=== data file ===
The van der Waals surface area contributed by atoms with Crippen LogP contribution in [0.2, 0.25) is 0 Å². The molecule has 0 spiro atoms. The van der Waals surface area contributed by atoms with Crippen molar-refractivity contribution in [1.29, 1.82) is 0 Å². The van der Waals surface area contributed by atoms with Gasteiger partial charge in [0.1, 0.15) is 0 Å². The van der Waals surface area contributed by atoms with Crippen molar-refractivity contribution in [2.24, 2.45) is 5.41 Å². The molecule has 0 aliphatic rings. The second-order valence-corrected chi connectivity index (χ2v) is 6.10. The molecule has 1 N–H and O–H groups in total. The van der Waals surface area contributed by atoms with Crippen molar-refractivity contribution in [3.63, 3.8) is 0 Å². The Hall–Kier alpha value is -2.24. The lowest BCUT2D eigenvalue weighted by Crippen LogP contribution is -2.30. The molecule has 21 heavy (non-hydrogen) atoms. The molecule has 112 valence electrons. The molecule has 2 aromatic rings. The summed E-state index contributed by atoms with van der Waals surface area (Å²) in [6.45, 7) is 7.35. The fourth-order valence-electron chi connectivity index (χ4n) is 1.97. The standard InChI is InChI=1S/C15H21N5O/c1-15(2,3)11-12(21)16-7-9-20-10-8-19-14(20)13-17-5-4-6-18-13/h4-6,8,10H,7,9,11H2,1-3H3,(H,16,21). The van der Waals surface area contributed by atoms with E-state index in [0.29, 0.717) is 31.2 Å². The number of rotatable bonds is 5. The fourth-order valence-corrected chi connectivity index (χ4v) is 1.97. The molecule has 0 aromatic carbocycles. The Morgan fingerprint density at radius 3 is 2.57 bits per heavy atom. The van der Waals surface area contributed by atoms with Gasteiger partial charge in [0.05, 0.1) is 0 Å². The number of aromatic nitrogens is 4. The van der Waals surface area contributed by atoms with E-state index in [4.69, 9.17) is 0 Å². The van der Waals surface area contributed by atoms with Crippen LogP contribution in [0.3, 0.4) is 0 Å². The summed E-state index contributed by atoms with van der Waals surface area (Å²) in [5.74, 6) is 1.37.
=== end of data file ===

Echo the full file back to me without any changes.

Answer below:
The van der Waals surface area contributed by atoms with Crippen LogP contribution in [0.2, 0.25) is 0 Å². The molecule has 0 spiro atoms. The van der Waals surface area contributed by atoms with Crippen molar-refractivity contribution in [1.29, 1.82) is 0 Å². The van der Waals surface area contributed by atoms with Gasteiger partial charge in [0.1, 0.15) is 0 Å². The van der Waals surface area contributed by atoms with Crippen molar-refractivity contribution in [2.24, 2.45) is 5.41 Å². The molecule has 0 aliphatic rings. The second-order valence-corrected chi connectivity index (χ2v) is 6.10. The molecule has 1 N–H and O–H groups in total. The van der Waals surface area contributed by atoms with Crippen molar-refractivity contribution in [3.63, 3.8) is 0 Å². The Hall–Kier alpha value is -2.24. The lowest BCUT2D eigenvalue weighted by Crippen LogP contribution is -2.30. The molecule has 21 heavy (non-hydrogen) atoms. The molecule has 112 valence electrons. The molecule has 2 aromatic rings. The summed E-state index contributed by atoms with van der Waals surface area (Å²) in [6.45, 7) is 7.35. The fourth-order valence-electron chi connectivity index (χ4n) is 1.97. The standard InChI is InChI=1S/C15H21N5O/c1-15(2,3)11-12(21)16-7-9-20-10-8-19-14(20)13-17-5-4-6-18-13/h4-6,8,10H,7,9,11H2,1-3H3,(H,16,21). The van der Waals surface area contributed by atoms with E-state index in [0.29, 0.717) is 31.2 Å². The number of rotatable bonds is 5. The fourth-order valence-corrected chi connectivity index (χ4v) is 1.97. The molecule has 0 aromatic carbocycles. The Morgan fingerprint density at radius 3 is 2.57 bits per heavy atom. The van der Waals surface area contributed by atoms with Gasteiger partial charge in [0.05, 0.1) is 0 Å². The number of aromatic nitrogens is 4. The van der Waals surface area contributed by atoms with E-state index in [4.69, 9.17) is 0 Å². The van der Waals surface area contributed by atoms with Crippen LogP contribution in [0.3, 0.4) is 0 Å². The summed E-state index contributed by atoms with van der Waals surface area (Å²) in [5.74, 6) is 1.37.